This content is not available in your region

Italy pays homeowners 110% of costs to eco-proof their homes

Houses on a hillside in Italy
Houses on a hillside in Italy   -   Copyright  Canva
By Nichola Daunton

While homeowners in the UK were considering a government offer of £5,000 (€5927) towards a heat pump last week, residents in Italy have been enjoying a much more rewarding scheme.

The Italian government is offering to pay back each homeowner 110 per cent of building costs to convert their existing home into an eco-friendly residence.

Dubbed the ‘Superbonus’, the scheme was introduced in November 2020 to help Italians - and non-Italian homeowners -improve the energy efficiency of their homes and lower their seismic risk (the risk of damage due to earthquakes).

The initiative has a maximum cap of €100,000 per home and is offset against taxes for the next five years. Take-up for the scheme has been huge, with the overall project due to cost the government €9 billion in 2021 alone.

Why did the Italian government introduce this ‘superbonus’?

Italy’s government introduced the scheme, as it didn’t believe residents would adapt their homes without it. Ministers thought that if a part-payment initiative was introduced, take-up would be low and change would never happen on the scale required.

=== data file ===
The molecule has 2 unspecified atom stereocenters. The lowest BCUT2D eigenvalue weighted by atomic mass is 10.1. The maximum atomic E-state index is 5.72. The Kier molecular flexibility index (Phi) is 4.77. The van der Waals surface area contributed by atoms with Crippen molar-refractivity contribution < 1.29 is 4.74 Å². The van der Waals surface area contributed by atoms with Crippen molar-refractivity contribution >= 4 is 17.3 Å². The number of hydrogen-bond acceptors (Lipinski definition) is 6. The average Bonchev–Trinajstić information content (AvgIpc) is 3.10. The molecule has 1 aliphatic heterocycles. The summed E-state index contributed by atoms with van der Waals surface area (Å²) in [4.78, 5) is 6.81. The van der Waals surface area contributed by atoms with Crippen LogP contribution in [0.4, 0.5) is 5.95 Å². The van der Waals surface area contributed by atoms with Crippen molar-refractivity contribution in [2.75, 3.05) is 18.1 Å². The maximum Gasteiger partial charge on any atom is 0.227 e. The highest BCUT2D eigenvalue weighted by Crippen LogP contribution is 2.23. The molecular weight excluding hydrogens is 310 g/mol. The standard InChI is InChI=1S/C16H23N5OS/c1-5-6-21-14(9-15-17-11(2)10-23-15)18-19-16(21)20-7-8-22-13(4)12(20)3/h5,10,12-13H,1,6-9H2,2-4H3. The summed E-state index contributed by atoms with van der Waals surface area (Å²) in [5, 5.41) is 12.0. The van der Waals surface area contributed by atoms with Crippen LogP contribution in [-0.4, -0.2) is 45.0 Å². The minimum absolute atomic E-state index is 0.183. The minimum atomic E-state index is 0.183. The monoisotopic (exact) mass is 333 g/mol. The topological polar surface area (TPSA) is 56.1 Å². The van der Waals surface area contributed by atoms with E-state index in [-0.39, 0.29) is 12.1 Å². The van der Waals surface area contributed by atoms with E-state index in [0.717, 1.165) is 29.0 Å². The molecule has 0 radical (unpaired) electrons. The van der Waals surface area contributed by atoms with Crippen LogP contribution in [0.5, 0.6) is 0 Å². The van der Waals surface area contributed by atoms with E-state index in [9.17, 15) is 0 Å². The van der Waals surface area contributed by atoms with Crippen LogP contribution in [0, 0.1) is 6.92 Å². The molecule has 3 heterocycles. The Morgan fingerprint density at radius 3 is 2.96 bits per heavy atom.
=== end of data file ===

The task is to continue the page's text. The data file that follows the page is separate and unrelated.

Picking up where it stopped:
Especially as much of Italy’s housing stock was built before the 20th century and needs a lot of work in order to bring it up to modern, eco-friendly standards.

The government is also using the ‘superbonus’ as a stimulus initiative to help Italy’s post-COVID economy.

The government is also using the ‘superbonus’ as a stimulus initiative to help Italy’s post-COVID economy. The package is driving unprecedented demand for builders and materials and is starting to push up construction prices in the country.

What can the bonus be used for?

Canva
Apartments in ItalyCanva
The bonus can be used to add energy efficient heating systems, insulation and air conditioning into a home

The bonus can be used to add energy efficient heating systems, insulation and air conditioning into a home - and can be put towards work that limits the effects of earthquakes and seismic activity.

It can also be put towards new doors, windows and a charging point for an electric car.

Homeowners must pay for the work upfront and will then be reimbursed through their taxes over the following year.

How long is the scheme going to last?

Initially launched in May 2020, the initiative was set to run until December 2021.

Due to building delays, spurred on by the popularity of the scheme, it is now being extended until the end of 2023, though the bonus may fall to as little as 50 per cent of the cost by then.